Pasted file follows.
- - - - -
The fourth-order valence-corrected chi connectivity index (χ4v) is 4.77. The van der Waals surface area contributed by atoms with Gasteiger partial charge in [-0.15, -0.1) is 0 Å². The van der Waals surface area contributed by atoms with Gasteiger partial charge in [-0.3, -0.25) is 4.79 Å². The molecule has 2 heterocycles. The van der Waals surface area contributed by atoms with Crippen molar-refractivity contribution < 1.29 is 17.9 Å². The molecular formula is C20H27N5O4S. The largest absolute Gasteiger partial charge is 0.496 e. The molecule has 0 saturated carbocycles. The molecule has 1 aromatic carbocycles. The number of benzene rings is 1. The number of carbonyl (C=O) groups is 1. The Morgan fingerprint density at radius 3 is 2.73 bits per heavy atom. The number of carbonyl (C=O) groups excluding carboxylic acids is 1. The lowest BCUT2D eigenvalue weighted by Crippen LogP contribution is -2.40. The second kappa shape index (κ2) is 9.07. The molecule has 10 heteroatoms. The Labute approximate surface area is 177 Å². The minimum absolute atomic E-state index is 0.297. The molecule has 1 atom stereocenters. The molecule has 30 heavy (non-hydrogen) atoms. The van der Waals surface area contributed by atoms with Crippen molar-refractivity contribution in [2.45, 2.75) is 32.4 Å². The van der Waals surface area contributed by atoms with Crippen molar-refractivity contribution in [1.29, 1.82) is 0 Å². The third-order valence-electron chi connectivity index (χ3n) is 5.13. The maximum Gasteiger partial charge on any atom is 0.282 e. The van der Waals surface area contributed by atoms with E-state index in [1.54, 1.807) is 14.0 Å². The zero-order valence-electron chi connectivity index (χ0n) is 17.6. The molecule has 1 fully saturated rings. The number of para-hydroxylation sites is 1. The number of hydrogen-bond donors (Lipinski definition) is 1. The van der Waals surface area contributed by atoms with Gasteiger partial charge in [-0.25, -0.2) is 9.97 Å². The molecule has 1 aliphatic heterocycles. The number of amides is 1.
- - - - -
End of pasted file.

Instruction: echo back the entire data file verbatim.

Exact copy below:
The fourth-order valence-corrected chi connectivity index (χ4v) is 4.77. The van der Waals surface area contributed by atoms with Gasteiger partial charge in [-0.15, -0.1) is 0 Å². The van der Waals surface area contributed by atoms with Gasteiger partial charge in [-0.3, -0.25) is 4.79 Å². The molecule has 2 heterocycles. The van der Waals surface area contributed by atoms with Crippen molar-refractivity contribution < 1.29 is 17.9 Å². The molecular formula is C20H27N5O4S. The largest absolute Gasteiger partial charge is 0.496 e. The molecule has 0 saturated carbocycles. The molecule has 1 aromatic carbocycles. The number of benzene rings is 1. The number of carbonyl (C=O) groups is 1. The Morgan fingerprint density at radius 3 is 2.73 bits per heavy atom. The number of carbonyl (C=O) groups excluding carboxylic acids is 1. The lowest BCUT2D eigenvalue weighted by Crippen LogP contribution is -2.40. The second kappa shape index (κ2) is 9.07. The molecule has 10 heteroatoms. The Labute approximate surface area is 177 Å². The minimum absolute atomic E-state index is 0.297. The molecule has 1 atom stereocenters. The molecule has 30 heavy (non-hydrogen) atoms. The van der Waals surface area contributed by atoms with Crippen molar-refractivity contribution in [2.45, 2.75) is 32.4 Å². The van der Waals surface area contributed by atoms with Crippen molar-refractivity contribution in [1.29, 1.82) is 0 Å². The third-order valence-electron chi connectivity index (χ3n) is 5.13. The maximum Gasteiger partial charge on any atom is 0.282 e. The van der Waals surface area contributed by atoms with E-state index in [1.54, 1.807) is 14.0 Å². The zero-order valence-electron chi connectivity index (χ0n) is 17.6. The molecule has 1 fully saturated rings. The number of para-hydroxylation sites is 1. The number of hydrogen-bond donors (Lipinski definition) is 1. The van der Waals surface area contributed by atoms with Gasteiger partial charge in [-0.25, -0.2) is 9.97 Å². The molecule has 1 aliphatic heterocycles. The number of amides is 1.